We acknowledge the traditional custodians of this land and pay respect to their leaders, past and present. Visitors to this website should be aware that names may be mentioned, or images portrayed, of people who are now deceased. Any distress this may cause is sincerely regretted.
Reconciliation Place Virtual Tour
Ngunna yerrabi yanggu is a traditional welcome to Ngunnawal country meaning ‘(you may) walk on this country now'.
On 22 May 2000, as a symbol of the Government's commitment to the ongoing reconciliation process, Prime Minister, the Hon John Howard MP announced that a ‘reconciliation square' (as it was then called) would be constructed in the National Capital. On 7 December 2000 he then announced that Reconciliation Place would be constructed in the National Triangle. The site is at the junction of Walter Burley Griffin's Land Axis and the pedestrian cross-axes between the National Library of Australia to the west, and the High Court of Australia to the east. The selection of this location places the reconciliation process physically and symbolically at the heart of Australian democratic and cultural life.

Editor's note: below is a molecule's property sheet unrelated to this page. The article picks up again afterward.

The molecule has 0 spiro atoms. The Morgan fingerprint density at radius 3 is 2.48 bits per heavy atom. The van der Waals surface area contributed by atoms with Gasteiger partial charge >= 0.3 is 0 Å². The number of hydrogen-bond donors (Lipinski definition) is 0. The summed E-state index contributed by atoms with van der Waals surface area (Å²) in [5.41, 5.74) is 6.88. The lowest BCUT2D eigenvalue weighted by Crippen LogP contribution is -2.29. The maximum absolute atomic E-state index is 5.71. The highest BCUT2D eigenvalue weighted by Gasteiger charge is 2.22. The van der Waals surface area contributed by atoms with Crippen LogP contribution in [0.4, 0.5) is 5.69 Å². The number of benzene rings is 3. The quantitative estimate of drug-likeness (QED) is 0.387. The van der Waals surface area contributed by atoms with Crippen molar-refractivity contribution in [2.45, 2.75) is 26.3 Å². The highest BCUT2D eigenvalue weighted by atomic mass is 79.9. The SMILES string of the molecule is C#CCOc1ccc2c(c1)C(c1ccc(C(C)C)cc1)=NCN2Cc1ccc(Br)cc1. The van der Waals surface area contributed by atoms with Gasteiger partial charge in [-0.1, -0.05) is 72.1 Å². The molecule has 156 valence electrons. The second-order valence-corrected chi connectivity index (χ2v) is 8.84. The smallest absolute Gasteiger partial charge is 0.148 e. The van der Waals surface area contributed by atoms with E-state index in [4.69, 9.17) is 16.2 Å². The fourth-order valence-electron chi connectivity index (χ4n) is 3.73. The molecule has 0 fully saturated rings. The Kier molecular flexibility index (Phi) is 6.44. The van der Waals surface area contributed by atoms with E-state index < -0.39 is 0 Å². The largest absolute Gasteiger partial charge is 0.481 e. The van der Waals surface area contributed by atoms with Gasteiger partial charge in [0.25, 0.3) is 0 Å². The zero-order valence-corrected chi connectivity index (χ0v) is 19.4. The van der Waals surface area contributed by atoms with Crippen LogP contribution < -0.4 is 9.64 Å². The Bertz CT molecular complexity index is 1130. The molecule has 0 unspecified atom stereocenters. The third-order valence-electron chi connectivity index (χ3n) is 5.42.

A national design competition was launched on 28 February 2001. The competition closed on 9 May 2001 and thirty-six entries were received. The winning design team was:
Architect: Kringas Architecture
Indigenous Cultural Advisor: Sharon Payne
Exhibit Design Consultant: Alan Vogt
Architectural Assistants: Amy Leenders, Agi Calka and Cath Eliot
It was an essential requirement of the design competition that an Aboriginal or Torres Strait Islander person formed part of the design team. Reconciliation Place was officially opened on 22 July 2002 by Prime Minister, the Hon John Howard MP.